The Competition and Markets Authority (CMA), has raised extensive competition concerns around the proposed merger of Sainsbury and Asda.
The CMA said the merger - which would create the UK's largest food retailer - would lead to a 'poorer shopping experience' for customers. Sainsbury has until 13 March to respond to the findings, with the CMA's final report due on 30 April.
Shares fell 12% on the news.
The Competition and Markets Authority's (CMA) hasn't rejected the deal outright. But its suggested compromises, like selling one of the brands, or getting rid of a large chunk of the merged estate, would be hard to swallow.
A lot of hope was pinned on this deal going ahead. But, barring a major U turn, we think it now looks unlikely to do so. That means it's now looking like a case of back-to-reality. And the reality just isn't as exciting.
Aldi and Lidl offer customers cheaper alternatives, then there's more upmarket offerings like M&S Food, Waitrose and Ocado.
A place in the middle of the pack has its merits, but pressure from above and below has been mounting - meaning market share is being squeezed. And unlike Tesco, there's no plans to lift margins beyond the current 2.5% level.
But there are bright spots on the horizon. Sainsbury still expects to realise £200m of cost savings this year. That's not as heady as the yearly savings the merger would create, but it's impressive nonetheless.
Argos concessions are still going well, and their roll-out is set to continue. There's a strong online business too, with sales there helping to offset more difficult conditions in the main stores.
Prior to the price fall, the prospective yield was 3.8%. So investors are likely to be paid to wait while the group decides its next steps, but with the dividend linked to earnings, Sainsbury will need to find a way to increase profitability if that payout is to materially rise in the future.
Plan A was the merger - but if that comes to nothing, it will need to revitalise itself another way. It's still a good business on its own, but in an age of increasing competition, and with the door potentially ajar for a third party to swoop in and take the reins at Asda, 'good' won't always be good enough.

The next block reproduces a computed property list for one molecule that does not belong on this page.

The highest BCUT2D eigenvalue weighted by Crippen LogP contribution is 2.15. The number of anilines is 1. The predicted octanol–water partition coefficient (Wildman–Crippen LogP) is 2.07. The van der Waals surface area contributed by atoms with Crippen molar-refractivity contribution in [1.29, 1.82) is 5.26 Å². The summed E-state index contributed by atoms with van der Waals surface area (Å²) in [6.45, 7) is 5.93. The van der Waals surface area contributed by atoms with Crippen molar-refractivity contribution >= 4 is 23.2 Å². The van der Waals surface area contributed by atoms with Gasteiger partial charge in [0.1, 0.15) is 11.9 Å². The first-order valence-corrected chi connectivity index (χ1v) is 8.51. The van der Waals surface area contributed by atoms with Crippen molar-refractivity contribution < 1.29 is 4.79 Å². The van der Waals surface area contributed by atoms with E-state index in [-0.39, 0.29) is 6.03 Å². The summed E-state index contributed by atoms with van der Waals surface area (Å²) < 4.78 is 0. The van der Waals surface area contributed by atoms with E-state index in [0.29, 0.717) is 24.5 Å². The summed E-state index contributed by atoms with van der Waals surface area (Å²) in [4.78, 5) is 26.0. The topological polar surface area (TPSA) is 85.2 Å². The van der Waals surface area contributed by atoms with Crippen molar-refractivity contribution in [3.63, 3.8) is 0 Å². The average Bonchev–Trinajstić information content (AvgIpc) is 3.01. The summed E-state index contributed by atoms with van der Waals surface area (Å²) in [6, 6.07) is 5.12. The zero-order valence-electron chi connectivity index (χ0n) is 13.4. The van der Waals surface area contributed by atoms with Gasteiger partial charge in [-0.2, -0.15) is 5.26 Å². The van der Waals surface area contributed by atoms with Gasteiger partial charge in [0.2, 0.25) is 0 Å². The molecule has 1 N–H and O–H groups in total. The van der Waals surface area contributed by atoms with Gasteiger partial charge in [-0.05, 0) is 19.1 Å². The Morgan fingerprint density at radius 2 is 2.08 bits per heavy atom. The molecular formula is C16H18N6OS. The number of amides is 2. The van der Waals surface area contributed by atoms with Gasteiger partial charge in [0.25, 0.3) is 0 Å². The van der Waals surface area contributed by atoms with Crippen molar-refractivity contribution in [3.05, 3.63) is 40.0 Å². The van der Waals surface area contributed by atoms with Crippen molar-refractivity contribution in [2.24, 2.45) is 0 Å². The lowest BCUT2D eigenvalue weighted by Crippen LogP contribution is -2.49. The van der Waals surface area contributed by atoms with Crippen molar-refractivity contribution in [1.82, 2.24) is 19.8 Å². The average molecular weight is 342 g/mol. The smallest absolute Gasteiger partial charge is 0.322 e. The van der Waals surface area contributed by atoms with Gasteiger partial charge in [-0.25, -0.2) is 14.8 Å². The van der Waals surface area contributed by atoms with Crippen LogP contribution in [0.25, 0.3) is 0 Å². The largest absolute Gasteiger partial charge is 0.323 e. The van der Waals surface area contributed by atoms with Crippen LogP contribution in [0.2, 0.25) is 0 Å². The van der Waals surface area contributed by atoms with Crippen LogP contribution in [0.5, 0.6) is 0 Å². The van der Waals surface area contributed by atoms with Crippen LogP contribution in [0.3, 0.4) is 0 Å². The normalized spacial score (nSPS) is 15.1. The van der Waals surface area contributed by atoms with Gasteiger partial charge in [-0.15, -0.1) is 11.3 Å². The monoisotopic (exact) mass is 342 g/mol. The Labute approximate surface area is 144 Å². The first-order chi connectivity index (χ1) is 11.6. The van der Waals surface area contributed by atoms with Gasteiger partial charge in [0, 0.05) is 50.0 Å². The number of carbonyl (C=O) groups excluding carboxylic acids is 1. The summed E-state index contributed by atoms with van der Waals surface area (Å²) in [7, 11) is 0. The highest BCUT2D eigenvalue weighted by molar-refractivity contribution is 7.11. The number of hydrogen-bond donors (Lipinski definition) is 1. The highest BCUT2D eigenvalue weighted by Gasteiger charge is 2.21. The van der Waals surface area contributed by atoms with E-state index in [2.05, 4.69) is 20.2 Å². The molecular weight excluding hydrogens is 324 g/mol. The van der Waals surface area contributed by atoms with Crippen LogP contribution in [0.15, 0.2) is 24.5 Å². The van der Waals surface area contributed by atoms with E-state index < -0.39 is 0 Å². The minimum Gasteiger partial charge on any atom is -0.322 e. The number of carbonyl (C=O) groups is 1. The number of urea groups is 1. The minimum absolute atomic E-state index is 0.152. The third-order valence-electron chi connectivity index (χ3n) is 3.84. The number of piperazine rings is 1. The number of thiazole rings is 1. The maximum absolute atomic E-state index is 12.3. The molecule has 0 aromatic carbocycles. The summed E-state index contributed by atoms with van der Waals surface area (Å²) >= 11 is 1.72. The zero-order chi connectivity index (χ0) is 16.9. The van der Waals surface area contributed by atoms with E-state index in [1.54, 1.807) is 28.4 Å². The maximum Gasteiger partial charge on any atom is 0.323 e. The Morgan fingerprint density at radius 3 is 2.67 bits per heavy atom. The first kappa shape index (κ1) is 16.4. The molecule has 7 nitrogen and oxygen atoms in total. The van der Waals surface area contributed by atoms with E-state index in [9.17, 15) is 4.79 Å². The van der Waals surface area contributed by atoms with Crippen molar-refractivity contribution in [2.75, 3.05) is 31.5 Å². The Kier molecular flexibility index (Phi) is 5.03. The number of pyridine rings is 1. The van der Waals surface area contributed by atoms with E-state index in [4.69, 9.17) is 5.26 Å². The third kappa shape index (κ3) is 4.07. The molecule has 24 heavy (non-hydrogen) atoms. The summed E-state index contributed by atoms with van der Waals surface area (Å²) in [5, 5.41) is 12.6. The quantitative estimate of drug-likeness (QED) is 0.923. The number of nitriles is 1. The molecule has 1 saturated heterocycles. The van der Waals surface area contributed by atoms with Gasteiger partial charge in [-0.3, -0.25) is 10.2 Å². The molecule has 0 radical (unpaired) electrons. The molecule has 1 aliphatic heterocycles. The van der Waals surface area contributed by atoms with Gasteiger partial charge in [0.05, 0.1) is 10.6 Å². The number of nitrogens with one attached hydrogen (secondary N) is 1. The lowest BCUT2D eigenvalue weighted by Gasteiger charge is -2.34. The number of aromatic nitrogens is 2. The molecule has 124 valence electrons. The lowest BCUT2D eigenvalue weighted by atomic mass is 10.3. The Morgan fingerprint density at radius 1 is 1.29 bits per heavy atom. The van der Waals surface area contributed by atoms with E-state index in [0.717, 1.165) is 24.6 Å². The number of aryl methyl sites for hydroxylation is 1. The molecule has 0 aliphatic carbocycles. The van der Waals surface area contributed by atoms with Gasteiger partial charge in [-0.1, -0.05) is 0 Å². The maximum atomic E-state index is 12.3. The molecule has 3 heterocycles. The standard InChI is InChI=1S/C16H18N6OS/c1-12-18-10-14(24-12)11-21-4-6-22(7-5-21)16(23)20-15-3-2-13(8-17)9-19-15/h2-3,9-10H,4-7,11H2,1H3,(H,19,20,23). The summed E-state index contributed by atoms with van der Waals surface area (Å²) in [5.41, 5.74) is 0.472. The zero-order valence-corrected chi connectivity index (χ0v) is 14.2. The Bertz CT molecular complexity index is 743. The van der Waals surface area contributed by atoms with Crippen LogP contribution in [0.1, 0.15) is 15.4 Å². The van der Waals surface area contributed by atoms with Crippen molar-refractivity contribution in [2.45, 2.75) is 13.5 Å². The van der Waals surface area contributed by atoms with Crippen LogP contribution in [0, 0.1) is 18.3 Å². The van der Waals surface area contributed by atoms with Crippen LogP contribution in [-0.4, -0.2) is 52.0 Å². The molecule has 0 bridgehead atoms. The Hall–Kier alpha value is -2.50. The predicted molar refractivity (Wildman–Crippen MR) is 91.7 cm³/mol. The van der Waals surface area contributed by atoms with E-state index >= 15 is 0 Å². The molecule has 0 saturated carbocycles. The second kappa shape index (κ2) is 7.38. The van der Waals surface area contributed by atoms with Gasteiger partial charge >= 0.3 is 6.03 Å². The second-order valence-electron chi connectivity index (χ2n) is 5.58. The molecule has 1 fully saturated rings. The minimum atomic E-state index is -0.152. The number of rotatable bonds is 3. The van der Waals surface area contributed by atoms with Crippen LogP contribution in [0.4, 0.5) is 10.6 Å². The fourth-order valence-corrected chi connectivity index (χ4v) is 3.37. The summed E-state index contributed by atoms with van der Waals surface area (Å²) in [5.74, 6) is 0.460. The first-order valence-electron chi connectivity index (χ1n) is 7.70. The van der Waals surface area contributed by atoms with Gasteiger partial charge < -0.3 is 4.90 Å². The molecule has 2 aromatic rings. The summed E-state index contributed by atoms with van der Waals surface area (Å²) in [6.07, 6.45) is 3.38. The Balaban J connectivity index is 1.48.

Third quarter trading details (9 January 2019)
Sainsbury has confirmed falling clothing and general merchandise sales in the 15 weeks to 5 January offset slight growth in the core grocery division, leading total retail sales (excluding fuel) down 0.4%. On a like-for-like basis, that represents a slightly worse-than-expected 1.1% decline.
Grocery sales rose 0.4% in the period, led by online (+6%) and convenience (+ 3%). Sainsbury continues to invest in growing sectors of the market, including its 'free from' range, where sales rose 14%.
While Argos outperformed a weak and highly competitive market, group general merchandise sales fell 2.3%, and margins remain under pressure. The group says that's due to cautious customer spending and its decision to reduce promotional activity across Black Friday. Clothing sales dipped 0.2%.23 Argos stores were opened in Sainsbury's supermarkets, bringing the total to 274.
Sainsbury's Bank continues to grow, with a 9% rise in customers, and a mortgage book that now exceeds £1.2bn.
The group says it remains on track to achieve £200m of cost savings this year.
Unless otherwise stated estimates, including prospective yields, are a consensus of analyst forecasts provided by Thomson Reuters. These estimates are not a reliable indicator of future performance. Yields are variable and not guaranteed. Investments rise and fall in value so investors could make a loss.
This article is not advice or a recommendation to buy, sell or hold any investment. No view is given on the present or future value or price of any investment, and investors should form their own view on any proposed investment. This article has not been prepared in accordance with legal requirements designed to promote the independence of investment research and is considered a marketing communication. Non-independent research is not subject to FCA rules prohibiting dealing ahead of research, however HL has put controls in place (including dealing restrictions, physical and information barriers) to manage potential conflicts of interest presented by such dealing. Please see our full non-independent research for more information.